Brighten Up Your Astro Site with KwesForms and Rive

Paul Scanlon
Paul Scanlon
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In this article, I’ll show you how to add KwesForms to your Astro site and then bring the form to life using custom events and Rive.

Animated GIF of name field error

Custom events can be used to control the different states of a Rive animation whenever an “event” in the form occurs. This could be when a field becomes invalid, or when the form has been successfully submitted.

If you’re keen to jump ahead, I’ve created an example repo containing all the code, and a live preview:

Table of Contents

Getting Started with Astro

To get started with Astro, you have a couple of options. You can either follow the guidelines for installing Astro with the Automatic CLI, or (my preferred approach) install Astro manually.

Create a page

If you’ve installed Astro manually, create a new file called index.astro in the following directory: src/pages.

Create a component

Create a new file called rive-form.astro in the src/components directory.

Add the component to the page

Add the following to render the RiveForm component in the index page:

// src/pages/index.astro

---
import RiveForm from '../components/rive-form.astro';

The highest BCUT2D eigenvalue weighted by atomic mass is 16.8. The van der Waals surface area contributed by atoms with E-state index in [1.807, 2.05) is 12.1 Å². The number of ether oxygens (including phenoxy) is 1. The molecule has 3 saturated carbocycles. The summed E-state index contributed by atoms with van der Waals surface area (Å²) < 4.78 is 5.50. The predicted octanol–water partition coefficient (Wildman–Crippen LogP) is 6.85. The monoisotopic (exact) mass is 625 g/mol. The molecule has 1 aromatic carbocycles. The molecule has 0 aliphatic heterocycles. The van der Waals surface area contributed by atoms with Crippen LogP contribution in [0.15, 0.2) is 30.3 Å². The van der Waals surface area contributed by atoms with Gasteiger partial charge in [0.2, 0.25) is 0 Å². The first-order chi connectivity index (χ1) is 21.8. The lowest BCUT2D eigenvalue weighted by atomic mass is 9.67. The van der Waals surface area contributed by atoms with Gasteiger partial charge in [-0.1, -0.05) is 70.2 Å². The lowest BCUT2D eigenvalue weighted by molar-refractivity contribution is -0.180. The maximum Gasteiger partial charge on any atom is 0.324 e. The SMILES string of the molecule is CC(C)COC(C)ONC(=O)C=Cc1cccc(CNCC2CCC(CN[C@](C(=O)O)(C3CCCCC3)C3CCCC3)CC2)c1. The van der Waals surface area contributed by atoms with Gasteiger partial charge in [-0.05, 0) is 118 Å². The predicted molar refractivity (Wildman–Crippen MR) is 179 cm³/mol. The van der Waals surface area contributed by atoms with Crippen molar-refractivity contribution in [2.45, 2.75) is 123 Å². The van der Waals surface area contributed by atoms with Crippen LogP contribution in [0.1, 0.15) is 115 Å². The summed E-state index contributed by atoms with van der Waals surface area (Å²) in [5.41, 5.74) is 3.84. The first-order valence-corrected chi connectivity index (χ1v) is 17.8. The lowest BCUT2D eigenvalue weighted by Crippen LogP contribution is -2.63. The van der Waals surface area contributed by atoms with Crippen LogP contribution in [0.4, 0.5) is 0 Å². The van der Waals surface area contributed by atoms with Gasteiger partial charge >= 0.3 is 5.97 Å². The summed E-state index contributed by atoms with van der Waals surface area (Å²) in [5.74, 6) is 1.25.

---

<RiveForm />

For the rest of this article, I’ll be adding code to the rive-form.astro file.

The src can be seen in the repo here: rive-kwes-forms/src/pages/index.astro.

Getting Started with KwesForms

I used KwesForms for a client project recently, and loved the experience. There are, of course, many ways to handle form data, but I found using KwesForms really helped simplify the requirement to have both client- and server-side validation!

To get started, go ahead and sign up (it’s free). There are two ways to include the KwesFroms code in your site: you can either install via npm, or use a script element. In this example, I’ll be using the script element.

Screenshot of KwesForms setup

The remaining five steps in the setup section will guide you through how to add an HTML form element to your site.

Adding KwesFroms script to Astro

When using client-sides scripts with Astro, you might want to opt out of processing using the is:inline directive. This tells Astro to leave the script alone and to render it in the HTML as a script element.

In your rive-form.astro file, add the following:

// src/components/rive-form.astro

- <script src='https://kwesforms.com/v2/kwes-script.js' defer></script>